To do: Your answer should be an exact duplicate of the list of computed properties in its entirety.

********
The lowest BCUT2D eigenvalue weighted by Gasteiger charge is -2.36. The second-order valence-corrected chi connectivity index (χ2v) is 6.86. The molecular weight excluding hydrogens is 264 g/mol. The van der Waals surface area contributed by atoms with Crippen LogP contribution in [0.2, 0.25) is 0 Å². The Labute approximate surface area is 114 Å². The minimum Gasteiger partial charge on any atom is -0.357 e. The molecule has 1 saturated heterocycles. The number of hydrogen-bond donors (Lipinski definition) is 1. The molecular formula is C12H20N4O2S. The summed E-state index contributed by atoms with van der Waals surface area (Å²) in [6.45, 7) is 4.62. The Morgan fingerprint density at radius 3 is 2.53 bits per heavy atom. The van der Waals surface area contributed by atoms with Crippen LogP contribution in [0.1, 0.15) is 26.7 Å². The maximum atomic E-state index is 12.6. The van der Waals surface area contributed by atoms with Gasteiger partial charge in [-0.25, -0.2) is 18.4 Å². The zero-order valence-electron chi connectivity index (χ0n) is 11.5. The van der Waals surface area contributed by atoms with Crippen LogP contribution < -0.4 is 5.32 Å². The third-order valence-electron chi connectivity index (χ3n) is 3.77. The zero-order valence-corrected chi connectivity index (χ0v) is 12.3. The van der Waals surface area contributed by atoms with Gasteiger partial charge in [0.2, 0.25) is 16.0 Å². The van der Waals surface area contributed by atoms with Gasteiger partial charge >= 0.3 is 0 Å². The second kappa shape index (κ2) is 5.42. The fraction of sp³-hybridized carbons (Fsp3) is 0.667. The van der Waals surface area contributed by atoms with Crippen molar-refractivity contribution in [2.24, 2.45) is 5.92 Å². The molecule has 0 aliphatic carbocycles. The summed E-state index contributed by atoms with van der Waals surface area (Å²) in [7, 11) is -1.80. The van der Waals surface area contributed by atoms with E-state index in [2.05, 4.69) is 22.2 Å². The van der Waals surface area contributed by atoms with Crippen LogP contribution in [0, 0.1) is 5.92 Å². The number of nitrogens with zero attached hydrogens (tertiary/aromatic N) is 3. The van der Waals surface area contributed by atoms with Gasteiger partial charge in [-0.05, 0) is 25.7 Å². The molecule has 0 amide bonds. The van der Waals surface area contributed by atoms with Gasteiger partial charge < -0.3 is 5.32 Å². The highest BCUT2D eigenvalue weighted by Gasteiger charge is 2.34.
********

The lowest BCUT2D eigenvalue weighted by Gasteiger charge is -2.36. The second-order valence-corrected chi connectivity index (χ2v) is 6.86. The molecular weight excluding hydrogens is 264 g/mol. The van der Waals surface area contributed by atoms with Crippen LogP contribution in [0.2, 0.25) is 0 Å². The Labute approximate surface area is 114 Å². The minimum Gasteiger partial charge on any atom is -0.357 e. The molecule has 1 saturated heterocycles. The number of hydrogen-bond donors (Lipinski definition) is 1. The molecular formula is C12H20N4O2S. The summed E-state index contributed by atoms with van der Waals surface area (Å²) in [6.45, 7) is 4.62. The Morgan fingerprint density at radius 3 is 2.53 bits per heavy atom. The van der Waals surface area contributed by atoms with Crippen LogP contribution in [0.1, 0.15) is 26.7 Å². The maximum atomic E-state index is 12.6. The van der Waals surface area contributed by atoms with Gasteiger partial charge in [-0.25, -0.2) is 18.4 Å². The zero-order valence-electron chi connectivity index (χ0n) is 11.5. The van der Waals surface area contributed by atoms with Crippen LogP contribution < -0.4 is 5.32 Å². The third-order valence-electron chi connectivity index (χ3n) is 3.77. The zero-order valence-corrected chi connectivity index (χ0v) is 12.3. The van der Waals surface area contributed by atoms with Gasteiger partial charge in [0.2, 0.25) is 16.0 Å². The van der Waals surface area contributed by atoms with Gasteiger partial charge >= 0.3 is 0 Å². The second kappa shape index (κ2) is 5.42. The fraction of sp³-hybridized carbons (Fsp3) is 0.667. The van der Waals surface area contributed by atoms with Crippen molar-refractivity contribution in [2.24, 2.45) is 5.92 Å². The molecule has 0 aliphatic carbocycles. The summed E-state index contributed by atoms with van der Waals surface area (Å²) in [7, 11) is -1.80. The van der Waals surface area contributed by atoms with E-state index in [2.05, 4.69) is 22.2 Å². The van der Waals surface area contributed by atoms with Crippen LogP contribution in [0, 0.1) is 5.92 Å². The number of nitrogens with zero attached hydrogens (tertiary/aromatic N) is 3. The van der Waals surface area contributed by atoms with Gasteiger partial charge in [-0.05, 0) is 25.7 Å². The molecule has 0 amide bonds. The van der Waals surface area contributed by atoms with Gasteiger partial charge < -0.3 is 5.32 Å². The highest BCUT2D eigenvalue weighted by Gasteiger charge is 2.34.